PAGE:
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Semin Pediatr Neurol. 1995 Dec;2(4):278-85.

Autistic regression and disintegrative disorder: how important the role of epilepsy?

Author information

1
Saul R. Korey Department of Neurology, Department of Pediatrics, Albert Einstein College of Medicine, Bronx, NY, USA.

Abstract

At least a third of autistic toddlers regress in language, sociability, play, and often cognition. Many fewer children undergo a similar, unexplained regression after language is fully developed (disintegrative disorder [DD]). Epilepsy or a paroxysmal electroencephalogram (EEG) with/without clinical seizures, including electrical status epilepticus in slow wave sleep (ESES), may be associated, in occasional children, with either selective loss of language (Landau-Kleffner syndrome [LKS]) or with pervasive autistic regression. Fluctuation in language and behavior deficits should raise the suspicion of epilepsy. Review of the literature and of the author's experience suggests that epilepsy probably plays a relatively minor, although non-negligible, pathogenetic role in autistic regression. Multidisciplinary, possibly multi-institutional, longitudinal studies that encompass the regression are needed to sharpen diagnostic criteria to devise more effective therapies.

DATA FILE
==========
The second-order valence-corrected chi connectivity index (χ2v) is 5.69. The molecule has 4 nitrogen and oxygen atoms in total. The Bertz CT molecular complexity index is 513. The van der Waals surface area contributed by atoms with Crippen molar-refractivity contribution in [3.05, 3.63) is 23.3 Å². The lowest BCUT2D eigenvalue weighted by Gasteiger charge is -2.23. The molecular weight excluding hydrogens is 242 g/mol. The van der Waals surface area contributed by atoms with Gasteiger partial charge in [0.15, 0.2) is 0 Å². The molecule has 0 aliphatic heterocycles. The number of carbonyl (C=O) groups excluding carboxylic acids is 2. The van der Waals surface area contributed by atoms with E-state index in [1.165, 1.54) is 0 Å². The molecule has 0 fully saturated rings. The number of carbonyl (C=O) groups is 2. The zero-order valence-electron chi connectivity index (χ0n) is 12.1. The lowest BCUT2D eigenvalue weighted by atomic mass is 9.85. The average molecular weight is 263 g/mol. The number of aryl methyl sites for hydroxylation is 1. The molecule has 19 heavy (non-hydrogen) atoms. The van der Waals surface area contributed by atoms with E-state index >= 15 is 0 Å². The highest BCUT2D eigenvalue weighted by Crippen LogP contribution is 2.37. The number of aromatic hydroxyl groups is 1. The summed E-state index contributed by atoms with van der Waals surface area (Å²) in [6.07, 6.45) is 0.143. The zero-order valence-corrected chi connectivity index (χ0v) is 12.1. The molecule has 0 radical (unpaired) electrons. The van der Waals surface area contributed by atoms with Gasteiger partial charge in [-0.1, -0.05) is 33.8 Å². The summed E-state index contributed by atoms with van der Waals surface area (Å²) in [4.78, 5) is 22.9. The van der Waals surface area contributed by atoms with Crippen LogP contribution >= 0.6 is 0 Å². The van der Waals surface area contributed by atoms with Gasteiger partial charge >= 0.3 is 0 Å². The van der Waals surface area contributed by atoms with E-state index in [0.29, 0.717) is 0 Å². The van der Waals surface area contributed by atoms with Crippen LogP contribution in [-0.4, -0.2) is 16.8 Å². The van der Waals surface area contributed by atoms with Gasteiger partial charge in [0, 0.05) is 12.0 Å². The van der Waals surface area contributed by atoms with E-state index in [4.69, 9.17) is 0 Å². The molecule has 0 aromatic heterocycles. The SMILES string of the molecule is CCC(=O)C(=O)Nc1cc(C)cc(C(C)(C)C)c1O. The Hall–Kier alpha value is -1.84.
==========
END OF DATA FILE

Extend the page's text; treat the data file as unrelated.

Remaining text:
PMID:
9422256
DOI:
10.1016/s1071-9091(95)80007-7
[Indexed for MEDLINE]

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